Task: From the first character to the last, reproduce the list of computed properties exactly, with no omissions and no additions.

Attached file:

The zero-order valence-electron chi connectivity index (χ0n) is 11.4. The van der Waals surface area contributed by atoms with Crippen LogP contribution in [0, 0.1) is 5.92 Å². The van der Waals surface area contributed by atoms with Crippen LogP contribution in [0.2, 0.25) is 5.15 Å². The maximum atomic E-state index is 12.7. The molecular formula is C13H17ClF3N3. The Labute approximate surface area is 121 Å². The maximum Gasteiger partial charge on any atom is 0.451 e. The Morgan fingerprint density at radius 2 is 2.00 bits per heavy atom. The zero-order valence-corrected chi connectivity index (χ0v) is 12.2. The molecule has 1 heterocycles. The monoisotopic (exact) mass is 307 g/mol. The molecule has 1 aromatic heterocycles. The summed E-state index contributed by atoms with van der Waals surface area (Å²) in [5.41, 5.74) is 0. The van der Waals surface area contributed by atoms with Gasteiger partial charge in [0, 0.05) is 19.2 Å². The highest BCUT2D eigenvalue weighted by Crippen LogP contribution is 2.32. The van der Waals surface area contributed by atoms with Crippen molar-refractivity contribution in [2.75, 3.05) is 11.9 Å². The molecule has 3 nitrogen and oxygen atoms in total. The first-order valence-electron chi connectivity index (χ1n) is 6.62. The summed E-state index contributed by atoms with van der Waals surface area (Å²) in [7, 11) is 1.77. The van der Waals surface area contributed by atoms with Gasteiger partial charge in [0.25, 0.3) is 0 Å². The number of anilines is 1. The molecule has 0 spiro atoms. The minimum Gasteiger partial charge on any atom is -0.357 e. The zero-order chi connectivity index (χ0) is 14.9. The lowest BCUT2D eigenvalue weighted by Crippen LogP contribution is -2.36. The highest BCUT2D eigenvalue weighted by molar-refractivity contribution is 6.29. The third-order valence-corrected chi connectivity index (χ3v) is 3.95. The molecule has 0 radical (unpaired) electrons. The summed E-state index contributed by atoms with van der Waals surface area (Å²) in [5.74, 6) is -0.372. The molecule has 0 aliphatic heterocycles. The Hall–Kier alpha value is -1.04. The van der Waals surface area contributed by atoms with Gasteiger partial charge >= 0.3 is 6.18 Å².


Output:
The zero-order valence-electron chi connectivity index (χ0n) is 11.4. The van der Waals surface area contributed by atoms with Crippen LogP contribution in [0, 0.1) is 5.92 Å². The van der Waals surface area contributed by atoms with Crippen LogP contribution in [0.2, 0.25) is 5.15 Å². The maximum atomic E-state index is 12.7. The molecular formula is C13H17ClF3N3. The Labute approximate surface area is 121 Å². The maximum Gasteiger partial charge on any atom is 0.451 e. The Morgan fingerprint density at radius 2 is 2.00 bits per heavy atom. The zero-order valence-corrected chi connectivity index (χ0v) is 12.2. The molecule has 1 heterocycles. The monoisotopic (exact) mass is 307 g/mol. The molecule has 1 aromatic heterocycles. The summed E-state index contributed by atoms with van der Waals surface area (Å²) in [5.41, 5.74) is 0. The van der Waals surface area contributed by atoms with Gasteiger partial charge in [0, 0.05) is 19.2 Å². The highest BCUT2D eigenvalue weighted by Crippen LogP contribution is 2.32. The van der Waals surface area contributed by atoms with Crippen molar-refractivity contribution in [2.75, 3.05) is 11.9 Å². The molecule has 3 nitrogen and oxygen atoms in total. The first-order valence-electron chi connectivity index (χ1n) is 6.62. The summed E-state index contributed by atoms with van der Waals surface area (Å²) in [7, 11) is 1.77. The van der Waals surface area contributed by atoms with Gasteiger partial charge in [0.25, 0.3) is 0 Å². The number of anilines is 1. The molecule has 0 spiro atoms. The minimum Gasteiger partial charge on any atom is -0.357 e. The zero-order chi connectivity index (χ0) is 14.9. The lowest BCUT2D eigenvalue weighted by Crippen LogP contribution is -2.36. The highest BCUT2D eigenvalue weighted by molar-refractivity contribution is 6.29. The third-order valence-corrected chi connectivity index (χ3v) is 3.95. The molecule has 0 radical (unpaired) electrons. The summed E-state index contributed by atoms with van der Waals surface area (Å²) in [5.74, 6) is -0.372. The molecule has 0 aliphatic heterocycles. The Hall–Kier alpha value is -1.04. The van der Waals surface area contributed by atoms with Gasteiger partial charge >= 0.3 is 6.18 Å².